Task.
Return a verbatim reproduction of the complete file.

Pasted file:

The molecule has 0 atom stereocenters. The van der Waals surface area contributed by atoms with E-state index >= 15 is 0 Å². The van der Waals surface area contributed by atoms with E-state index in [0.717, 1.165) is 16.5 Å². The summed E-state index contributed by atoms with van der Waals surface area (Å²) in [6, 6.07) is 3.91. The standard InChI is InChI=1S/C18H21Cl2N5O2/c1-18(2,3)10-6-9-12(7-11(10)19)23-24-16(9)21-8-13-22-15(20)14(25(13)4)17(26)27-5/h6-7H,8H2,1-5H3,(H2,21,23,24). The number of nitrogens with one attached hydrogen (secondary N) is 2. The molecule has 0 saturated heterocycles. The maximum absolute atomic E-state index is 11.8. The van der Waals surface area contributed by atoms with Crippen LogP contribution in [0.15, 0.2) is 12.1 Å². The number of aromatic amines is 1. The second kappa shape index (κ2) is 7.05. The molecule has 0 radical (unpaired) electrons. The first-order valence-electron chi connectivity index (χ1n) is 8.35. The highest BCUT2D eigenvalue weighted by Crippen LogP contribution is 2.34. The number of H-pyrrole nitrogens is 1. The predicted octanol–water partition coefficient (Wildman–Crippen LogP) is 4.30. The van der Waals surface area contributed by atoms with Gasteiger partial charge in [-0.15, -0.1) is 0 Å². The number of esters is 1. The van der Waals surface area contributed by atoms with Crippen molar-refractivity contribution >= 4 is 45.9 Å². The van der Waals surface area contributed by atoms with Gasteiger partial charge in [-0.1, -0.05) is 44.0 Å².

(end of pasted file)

The molecule has 0 atom stereocenters. The van der Waals surface area contributed by atoms with E-state index >= 15 is 0 Å². The van der Waals surface area contributed by atoms with E-state index in [0.717, 1.165) is 16.5 Å². The summed E-state index contributed by atoms with van der Waals surface area (Å²) in [6, 6.07) is 3.91. The standard InChI is InChI=1S/C18H21Cl2N5O2/c1-18(2,3)10-6-9-12(7-11(10)19)23-24-16(9)21-8-13-22-15(20)14(25(13)4)17(26)27-5/h6-7H,8H2,1-5H3,(H2,21,23,24). The number of nitrogens with one attached hydrogen (secondary N) is 2. The molecule has 0 saturated heterocycles. The maximum absolute atomic E-state index is 11.8. The van der Waals surface area contributed by atoms with Crippen LogP contribution in [0.15, 0.2) is 12.1 Å². The number of aromatic amines is 1. The second kappa shape index (κ2) is 7.05. The molecule has 0 radical (unpaired) electrons. The first-order valence-electron chi connectivity index (χ1n) is 8.35. The highest BCUT2D eigenvalue weighted by Crippen LogP contribution is 2.34. The number of H-pyrrole nitrogens is 1. The predicted octanol–water partition coefficient (Wildman–Crippen LogP) is 4.30. The van der Waals surface area contributed by atoms with Gasteiger partial charge in [-0.15, -0.1) is 0 Å². The number of esters is 1. The van der Waals surface area contributed by atoms with Crippen molar-refractivity contribution >= 4 is 45.9 Å². The van der Waals surface area contributed by atoms with Gasteiger partial charge in [-0.1, -0.05) is 44.0 Å².